Friday, July 27, 2012

Despicable Main Characters

by Scott Rhoades

I mentioned at the beginning of the year that one of my reading goals for 2012 is to read at least ten books from the ALA's lists of frequently banned books. As a result, I've read some amazing books that I might have otherwise continued to avoid. Many of these tell the story of a character who is, to say the least, unlikeable.

For example, yesterday I finished Rabbit, Run by John Updike. The writing in this book is incredible, which helped me stick with the story of a 26-year-old man who is selfish and conceited, and whose decisions ruin the lives of those closest to him. Updike's mastery made me care what happened to Rabbit, although I never liked him. In fact, few of the characters in the story are sympathetic, but Updike managed to make me sympathize with them anyway. It's a good book to read if you want to learn how to write about unsympathetic characters, although be warned that it's not hard to figure out why this book is often challenged in high schools. One of Updike's impressive skills is dealing with the sexuality that runs throughout the book without resorting to the usual sexual cliches. Another was that he kept me anxious the entire time I read, wondering whether Rabbit would see the error of his ways and be redeemed in the end, or whether his downward spiral would go out of control and cause even more damage.

A couple books back, I reread Madame Bovary. I read it in my college years, at a time when between my English Major and my German Major, I often had to read four books a week. I remember liking the book, but other than the main plot points, reading it quickly meant that very little stuck with me. This book is about the wife of a boring, somewhat slow-witted country doctor, and her attempts to live the life of the characters she read about in romance novels. That meant, of course, getting involved with other men. Being about 150 years old, sex is handled differently in this book than it is in more modern books, but it still got its author arrested. This is another book full of characters that are hard to like, but it's told so well, that you care about them even if you don't like them.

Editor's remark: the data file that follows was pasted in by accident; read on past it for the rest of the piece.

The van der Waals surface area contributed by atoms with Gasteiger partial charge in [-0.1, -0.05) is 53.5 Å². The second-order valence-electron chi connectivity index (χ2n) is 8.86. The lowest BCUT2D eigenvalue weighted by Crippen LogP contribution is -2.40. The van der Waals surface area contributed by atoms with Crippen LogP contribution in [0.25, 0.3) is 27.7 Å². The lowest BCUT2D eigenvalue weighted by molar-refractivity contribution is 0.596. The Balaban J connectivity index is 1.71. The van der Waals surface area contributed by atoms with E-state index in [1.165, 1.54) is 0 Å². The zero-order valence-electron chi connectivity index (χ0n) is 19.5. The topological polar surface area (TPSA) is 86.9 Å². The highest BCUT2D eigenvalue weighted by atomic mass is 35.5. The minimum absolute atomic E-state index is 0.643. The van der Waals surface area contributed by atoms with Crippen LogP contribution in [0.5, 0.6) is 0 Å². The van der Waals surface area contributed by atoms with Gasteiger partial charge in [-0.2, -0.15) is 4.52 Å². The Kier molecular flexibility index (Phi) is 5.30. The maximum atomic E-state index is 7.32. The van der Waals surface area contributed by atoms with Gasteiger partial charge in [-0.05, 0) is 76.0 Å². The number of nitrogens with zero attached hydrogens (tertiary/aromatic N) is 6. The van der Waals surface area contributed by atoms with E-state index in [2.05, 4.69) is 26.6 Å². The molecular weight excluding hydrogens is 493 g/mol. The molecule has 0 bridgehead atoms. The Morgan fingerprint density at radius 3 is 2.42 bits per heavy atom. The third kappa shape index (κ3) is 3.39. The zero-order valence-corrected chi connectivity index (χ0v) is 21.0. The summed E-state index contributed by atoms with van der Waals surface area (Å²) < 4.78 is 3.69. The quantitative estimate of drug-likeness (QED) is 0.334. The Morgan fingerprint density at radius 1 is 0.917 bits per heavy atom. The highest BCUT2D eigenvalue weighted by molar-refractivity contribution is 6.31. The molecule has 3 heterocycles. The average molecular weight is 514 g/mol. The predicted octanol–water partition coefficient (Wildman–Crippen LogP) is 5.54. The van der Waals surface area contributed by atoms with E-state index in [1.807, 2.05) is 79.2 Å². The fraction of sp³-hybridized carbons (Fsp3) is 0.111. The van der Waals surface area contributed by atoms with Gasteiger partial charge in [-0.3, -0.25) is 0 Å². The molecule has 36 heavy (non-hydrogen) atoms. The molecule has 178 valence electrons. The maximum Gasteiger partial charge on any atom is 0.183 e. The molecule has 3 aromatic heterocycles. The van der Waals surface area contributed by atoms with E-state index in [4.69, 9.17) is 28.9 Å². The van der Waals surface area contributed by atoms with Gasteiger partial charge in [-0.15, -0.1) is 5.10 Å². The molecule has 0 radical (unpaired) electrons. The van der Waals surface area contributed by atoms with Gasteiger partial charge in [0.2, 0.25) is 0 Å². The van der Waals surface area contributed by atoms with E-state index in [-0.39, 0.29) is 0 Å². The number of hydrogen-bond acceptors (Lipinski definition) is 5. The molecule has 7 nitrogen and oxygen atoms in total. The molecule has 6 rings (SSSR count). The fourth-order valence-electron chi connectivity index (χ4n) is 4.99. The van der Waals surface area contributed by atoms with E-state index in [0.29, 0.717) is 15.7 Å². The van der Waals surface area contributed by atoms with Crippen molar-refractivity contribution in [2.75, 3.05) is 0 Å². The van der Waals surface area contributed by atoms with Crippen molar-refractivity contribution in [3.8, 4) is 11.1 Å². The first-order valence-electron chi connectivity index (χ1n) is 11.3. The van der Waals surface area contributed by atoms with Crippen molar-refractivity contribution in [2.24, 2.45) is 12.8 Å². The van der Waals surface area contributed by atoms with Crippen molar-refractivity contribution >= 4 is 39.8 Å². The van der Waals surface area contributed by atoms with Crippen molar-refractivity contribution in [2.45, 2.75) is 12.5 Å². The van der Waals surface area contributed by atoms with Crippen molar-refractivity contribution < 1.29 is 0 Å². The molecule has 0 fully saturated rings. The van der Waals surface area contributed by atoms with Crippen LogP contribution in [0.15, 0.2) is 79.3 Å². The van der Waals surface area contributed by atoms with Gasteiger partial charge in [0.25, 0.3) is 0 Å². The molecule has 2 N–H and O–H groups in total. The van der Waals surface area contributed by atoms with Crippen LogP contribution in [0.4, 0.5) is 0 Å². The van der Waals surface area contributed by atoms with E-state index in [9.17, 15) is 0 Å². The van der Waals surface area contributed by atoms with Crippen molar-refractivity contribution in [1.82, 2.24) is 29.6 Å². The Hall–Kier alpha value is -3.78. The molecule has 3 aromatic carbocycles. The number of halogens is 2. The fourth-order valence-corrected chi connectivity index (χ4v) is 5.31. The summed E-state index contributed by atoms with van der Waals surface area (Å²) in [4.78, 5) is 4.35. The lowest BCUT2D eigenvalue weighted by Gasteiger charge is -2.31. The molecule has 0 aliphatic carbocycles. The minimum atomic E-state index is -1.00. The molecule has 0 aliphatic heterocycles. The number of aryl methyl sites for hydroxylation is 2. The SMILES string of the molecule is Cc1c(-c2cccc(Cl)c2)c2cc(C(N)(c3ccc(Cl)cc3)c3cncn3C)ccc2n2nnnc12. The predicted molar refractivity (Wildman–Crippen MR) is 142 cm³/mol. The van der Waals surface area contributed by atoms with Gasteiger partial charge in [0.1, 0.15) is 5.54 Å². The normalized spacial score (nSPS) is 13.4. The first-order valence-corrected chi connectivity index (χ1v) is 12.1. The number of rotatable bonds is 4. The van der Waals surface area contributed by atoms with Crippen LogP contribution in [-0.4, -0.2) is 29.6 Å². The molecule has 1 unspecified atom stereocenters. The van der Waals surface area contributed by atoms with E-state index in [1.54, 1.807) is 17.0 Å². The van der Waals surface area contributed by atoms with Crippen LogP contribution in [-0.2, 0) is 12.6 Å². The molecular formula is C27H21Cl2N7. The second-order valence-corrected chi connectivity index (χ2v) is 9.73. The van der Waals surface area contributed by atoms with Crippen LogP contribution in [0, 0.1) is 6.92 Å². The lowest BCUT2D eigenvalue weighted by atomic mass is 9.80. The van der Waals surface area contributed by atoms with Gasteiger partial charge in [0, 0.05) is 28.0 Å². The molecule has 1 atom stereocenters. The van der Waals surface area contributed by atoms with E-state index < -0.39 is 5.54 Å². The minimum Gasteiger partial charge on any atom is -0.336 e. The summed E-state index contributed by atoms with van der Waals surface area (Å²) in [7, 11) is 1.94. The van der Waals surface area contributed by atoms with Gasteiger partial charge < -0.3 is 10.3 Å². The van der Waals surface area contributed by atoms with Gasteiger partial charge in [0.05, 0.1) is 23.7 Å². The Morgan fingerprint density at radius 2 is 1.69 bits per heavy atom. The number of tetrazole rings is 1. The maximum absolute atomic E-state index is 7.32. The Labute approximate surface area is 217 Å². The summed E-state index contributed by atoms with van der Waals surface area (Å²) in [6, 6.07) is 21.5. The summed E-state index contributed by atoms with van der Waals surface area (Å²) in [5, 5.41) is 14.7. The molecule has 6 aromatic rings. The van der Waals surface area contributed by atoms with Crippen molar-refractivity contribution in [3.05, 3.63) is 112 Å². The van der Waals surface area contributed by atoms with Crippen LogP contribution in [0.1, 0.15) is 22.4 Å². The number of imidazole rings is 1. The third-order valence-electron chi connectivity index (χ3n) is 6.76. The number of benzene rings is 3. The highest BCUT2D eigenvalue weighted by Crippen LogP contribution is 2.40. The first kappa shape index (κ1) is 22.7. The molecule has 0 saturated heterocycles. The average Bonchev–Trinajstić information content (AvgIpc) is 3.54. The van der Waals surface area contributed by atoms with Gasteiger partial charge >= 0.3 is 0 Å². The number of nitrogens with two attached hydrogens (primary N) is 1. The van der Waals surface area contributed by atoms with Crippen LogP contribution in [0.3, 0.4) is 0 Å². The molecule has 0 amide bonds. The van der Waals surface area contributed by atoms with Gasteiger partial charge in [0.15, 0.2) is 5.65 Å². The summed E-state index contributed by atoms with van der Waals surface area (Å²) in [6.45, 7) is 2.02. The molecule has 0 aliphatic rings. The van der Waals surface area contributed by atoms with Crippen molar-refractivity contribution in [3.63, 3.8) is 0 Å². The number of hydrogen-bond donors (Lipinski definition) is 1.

One of the first books I read this year was Lolita, which is, of course, about a self-absorbed man who believes himself to be smarter than the rest of the world, who gets married after developing a crush on the woman's 12-year-old daughter. The woman finds out about his obsession and gets herself run over by a car, and our dear, sick, lead character then takes the girl on a cross-country journey to try to avoid raising suspicions about his relationship with her. One of the brilliant things about this one is how unreliable our first-person narrator is as he convinces himself that little Delores feels the same way about him as he does about her. Humbert Humbert is despicable. His actions are disgusting (and, thankfully, mostly undescribed in the book, although you know what's going on). You want him to get caught and to suffer horribly. And you're fascinated by his story. It's one of the best books I've read in a long time, definitely worthy of the classic status it has been given. But it's also (like so many classic artworks) difficult and challenging. It's not a light, fun read. But it is enjoyable, and it contains many lessons that writers won't find drawn better anywhere else.

Other books jump to mind that I've enjoyed even though the lead characters are not sympathetic, such as The Confederacy of Dunces and Shakespeare's Coriolanus.  These books all show that your lead character need not be a shining hero. He can be flawed. Deeply flawed. He can be a villain. But to pull off a character like this, a writer has to build sympathy (or at least interest) in the character, and make us care about what happens at the end of the story. Sometimes the evil character is redeemed. Sometimes, the story is all about a bad person getting what he or she deserves. Sometimes the story is meant to show that, while people set moral boundaries for the sake of society, the world itself often seems amoral and bad people don't always lose.

What about you? Can you think of other books where you despise the protagonist, but love the book anyway?

1 comment:

Julie Daines said...

When we talked about this the other night, I mentioned The Great Gatsby. I think every character in that story is despicable, but the book itself is a wonderful read. Also, Gone with the Wind comes to mind.